What A Year Of Driving Has Taught Me


The topic of driving is never one that I thought I would find myself wanting to write about. Well, that was until I realised that I am in-fact quite an anxious driver. It's the reason why I didn't continue to learn to drive when everybody else my age did. Fast forward 10 years I finally have my drivers license but the anxiety is still there, it plagued my entire learning to drive experience and even though I've been driving solo for well over a year now sometimes that anxiety still creeps up on me. So here is everything that a year of driving has taught me and some of the best things I've found for handling anxiety when on the road. 


We all probably want to think that we're excellent drivers and chances are most of us are pretty good and most importantly safe. But there is no such thing as a perfect driver and we all make mistakes. Sometimes we do miss things or we might be in the wrong lane and that's ok. 90% of the time a simple apology goes a long way on the road, there will always be those people who take it too far but that's just like anything in life. Road rage is a real thing for so many drivers and when you're on the receiving end of that it can be terrifying but inconveniencing somebody for less than 5 seconds never deems such a response from people. 


When I passed my driving test everybody told me that I would start to love driving, and there are some days that I really do enjoy it. And I used to be one of those people when I was 17 and all I wanted most in the world was to drive, I couldn't even imagine what it would be like to not to actually like it when I finally could. I love the fact that I've been able to afford myself a car and can take the dogs out whenever I can, that is such a privilege. But getting in the car doesn't always feel so enjoyable for me and I think that's ok. Some people absolutely adore driving, my boyfriend is one of those people and I think even he found it difficult to understand why it caused me such distress. Some people simply drive because they have to get themselves to A to B, but other than that would rather stay off the roads and that's ok. Now more than ever, the roads aren't always the nicest place to be and it's a shame that it's like that as it shouldn't have to be such a stressful experience.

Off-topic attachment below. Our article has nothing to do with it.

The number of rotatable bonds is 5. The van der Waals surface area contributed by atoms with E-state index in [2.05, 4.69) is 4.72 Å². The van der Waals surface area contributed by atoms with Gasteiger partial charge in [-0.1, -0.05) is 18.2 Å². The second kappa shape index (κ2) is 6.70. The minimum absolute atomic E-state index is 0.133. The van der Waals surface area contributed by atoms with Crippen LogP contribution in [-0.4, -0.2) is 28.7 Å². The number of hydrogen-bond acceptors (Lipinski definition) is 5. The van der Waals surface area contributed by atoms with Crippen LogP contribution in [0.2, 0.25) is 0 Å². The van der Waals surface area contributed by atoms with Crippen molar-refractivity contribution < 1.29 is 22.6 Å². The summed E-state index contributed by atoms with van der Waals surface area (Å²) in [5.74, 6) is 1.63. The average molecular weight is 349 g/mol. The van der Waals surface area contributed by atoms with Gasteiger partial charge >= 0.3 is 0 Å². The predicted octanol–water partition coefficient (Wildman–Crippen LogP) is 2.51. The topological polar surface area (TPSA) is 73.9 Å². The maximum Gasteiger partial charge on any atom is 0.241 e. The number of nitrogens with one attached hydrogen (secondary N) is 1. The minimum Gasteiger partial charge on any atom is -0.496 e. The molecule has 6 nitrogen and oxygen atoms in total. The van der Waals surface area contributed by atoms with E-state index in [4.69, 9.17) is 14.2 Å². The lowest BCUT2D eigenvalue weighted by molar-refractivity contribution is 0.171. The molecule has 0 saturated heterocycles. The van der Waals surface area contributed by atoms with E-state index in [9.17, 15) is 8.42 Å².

This was such a big one for me but it took me months to get the confidence not to let other people dictate the way that I drive. Because I've got a fresh shiny clean license I don't want any points on it at all so I stick to the speed limits and that seemingly angers most road users. And if they want points and a hefty fine on their license than that is on them but I don't want that so I don't let them dictate how I behave on the road. When people choose to tailgate and are aggressive, swing out dangerously to overtake that then it is on them. It's an awful feeling to be pressured to drive in the same manner way that they do and it takes a lot of courage to stick to your guns on the road but it's so important. As long as you're driving safely then it is no-one else's right to tell you what to do on the road. 


When I first passed my driving test, my boyfriend and I made the decision to share his car as there was no reason for me to buy my own as he was on tour so often at that point. However, once he took a break from touring and entered another line of work which meant him commuting 5 days a week we made the decision that I needed my own car. I picked a Fiat 500 as it was the smallest car I could find that I actually liked [I can't say I was always a fan]and the first time I drove it I had a completely different attitude towards driving. I felt confident in the vehicle I was driving and as a new driver, I cannot recommend having that feeling enough. Although I can drive my boyfriend's car competently now, driving an old car isn't the easiest thing in the world and sometimes you just don't gel with something and that's ok. It doesn't mean you're a terrible driver or not capable, it just means it's not for you. And going from your driver's instructors car, which will more than likely be new to something older is like starting to drive again. Which can be really disheartening but it does get easier as time goes on. 


  • Allow yourself plenty of time.
  • Don't let others bully you into speeding, it's your license on the line. 
  • And create an awesome playlist that makes you feel good. 
  • Remember why you wanted to drive. 
  • Don't let one bad incident or mistake plauge your entire drive. 
  • Take your time and do what feels comfortable.
  • But don't keep yourself in a bubble, there is a reason why you learnt to drive.
  • Having someone in the passenger seat that you trust is so important.  
  • Go on short trips by yourself at first and increase your distance gradually. 
  • Don't drive in a bad mood.